-

Dickinson college visited my school yesterday. It was great. The meeting turned into a one-on-one conversation between the admissions representative and me. I love the school. I gave her a flyer for my exhibit and a copy of the school paper (I wrote the front page article) to add to the "portfolio" I'm building with the school. I've all but finished my essays, filled out 90% of the Common App online, and only need to submit my essay to Pitt and supplement to Haverford to be done with this whole college thing! Yippee...

-

Also, as part of an ongoing story, I still do not have a car. No one will e-mail me back. If you know someone who's selling an 80's-era Mercedes diesel let me know. If you even know someone who has one, let me know. Mercedes is ideal, but I can do Volvo if necessary. My price range is not relevant because of my somewhat narrow stipulations (at least, compared to most first-time buyers). The car needs to at least run...and have working windows. There's a pet peeve of mine. At any rate, I really want an old diesel sedan/wagon and I guess I'll have to explain THAT one in the future...

Monday, 21 September 2009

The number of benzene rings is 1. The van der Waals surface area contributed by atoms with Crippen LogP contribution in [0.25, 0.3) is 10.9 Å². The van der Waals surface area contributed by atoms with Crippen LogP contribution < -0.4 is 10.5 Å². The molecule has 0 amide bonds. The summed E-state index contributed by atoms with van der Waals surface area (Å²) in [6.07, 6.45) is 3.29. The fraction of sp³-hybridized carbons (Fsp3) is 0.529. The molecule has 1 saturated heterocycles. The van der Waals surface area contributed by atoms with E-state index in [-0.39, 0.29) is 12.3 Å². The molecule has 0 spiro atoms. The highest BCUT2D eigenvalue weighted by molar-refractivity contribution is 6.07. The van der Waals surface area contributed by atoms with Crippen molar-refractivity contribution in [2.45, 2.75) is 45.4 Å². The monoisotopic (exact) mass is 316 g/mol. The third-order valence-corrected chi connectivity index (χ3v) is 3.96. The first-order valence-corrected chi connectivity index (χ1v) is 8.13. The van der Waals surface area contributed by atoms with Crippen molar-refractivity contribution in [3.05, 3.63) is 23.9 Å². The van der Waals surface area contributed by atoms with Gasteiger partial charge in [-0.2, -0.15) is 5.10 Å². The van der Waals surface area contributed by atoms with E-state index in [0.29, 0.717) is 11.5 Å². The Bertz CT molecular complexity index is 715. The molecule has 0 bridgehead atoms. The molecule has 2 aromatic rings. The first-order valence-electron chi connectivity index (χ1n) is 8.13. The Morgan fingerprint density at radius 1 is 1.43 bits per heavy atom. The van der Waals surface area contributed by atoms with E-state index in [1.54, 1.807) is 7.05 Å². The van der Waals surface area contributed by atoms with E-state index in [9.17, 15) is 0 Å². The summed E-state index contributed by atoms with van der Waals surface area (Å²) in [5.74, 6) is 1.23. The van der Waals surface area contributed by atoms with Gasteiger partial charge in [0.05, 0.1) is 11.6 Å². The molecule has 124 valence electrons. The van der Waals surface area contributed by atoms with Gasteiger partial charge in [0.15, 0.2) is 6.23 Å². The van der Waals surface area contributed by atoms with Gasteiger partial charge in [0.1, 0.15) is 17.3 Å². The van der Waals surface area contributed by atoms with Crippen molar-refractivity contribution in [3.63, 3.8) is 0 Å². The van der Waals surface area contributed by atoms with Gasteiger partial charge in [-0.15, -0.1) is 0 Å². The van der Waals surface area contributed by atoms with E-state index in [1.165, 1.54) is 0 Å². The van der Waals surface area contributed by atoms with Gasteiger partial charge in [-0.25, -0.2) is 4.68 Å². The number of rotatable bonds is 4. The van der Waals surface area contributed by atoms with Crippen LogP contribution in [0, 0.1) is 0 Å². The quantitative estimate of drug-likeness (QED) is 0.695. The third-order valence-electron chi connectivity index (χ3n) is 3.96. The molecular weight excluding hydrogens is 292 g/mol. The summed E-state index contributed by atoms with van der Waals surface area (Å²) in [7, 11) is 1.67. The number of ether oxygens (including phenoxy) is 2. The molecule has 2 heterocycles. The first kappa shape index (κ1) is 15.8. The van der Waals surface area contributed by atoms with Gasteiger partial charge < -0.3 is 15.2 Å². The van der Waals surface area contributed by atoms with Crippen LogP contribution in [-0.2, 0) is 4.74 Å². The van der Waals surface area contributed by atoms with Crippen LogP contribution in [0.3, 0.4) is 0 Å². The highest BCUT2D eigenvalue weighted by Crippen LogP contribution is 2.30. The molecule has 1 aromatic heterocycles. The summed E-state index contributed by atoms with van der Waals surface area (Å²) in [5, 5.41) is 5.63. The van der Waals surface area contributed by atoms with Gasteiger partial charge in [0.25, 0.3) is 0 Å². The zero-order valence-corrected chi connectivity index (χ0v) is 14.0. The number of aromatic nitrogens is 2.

The Law

It is improper for the law of the government or other local legislative authority to interfere in the affairs of two consenting persons, or to regulate the actions of one person, except when those actions cause unnecessary or avoidable harm or damage to another person or group of persons.

Friday, 11 September 2009

Note - 9/11, Forums, and School

In this brief note, I'd like to ask that we all remember the shocking attacks on American soil that occurred eight years ago today. In light of the events following the attacks on the World Trade Center (and ongoing the last eight years), I believe we all ought to realize there are some things around which we should gather, as a nation, and stand united against those who oppose us and what we stand for.

I was nine years old at the time of the attack, and remember sitting in my fourth grade class early in the morning when my teacher came into the room, sat down on a chair in front of our desks, and asked us if we knew what it meant when something was "hijacked." I believe there was a strong element of the "loss of innocence" in that moment, the same kind of concept William Golding emulated in Lord of the Flies and JD Salinger in Catcher in the Rye. I remember watching footage of people jumping out of buildings, reruns of planes hitting the towers, and an endless stream of people going through the debris. For several days afterward, that's what was on the news, and although my memory of it is hazy, I know it happened and I know the effect it had on my nine-year-old self.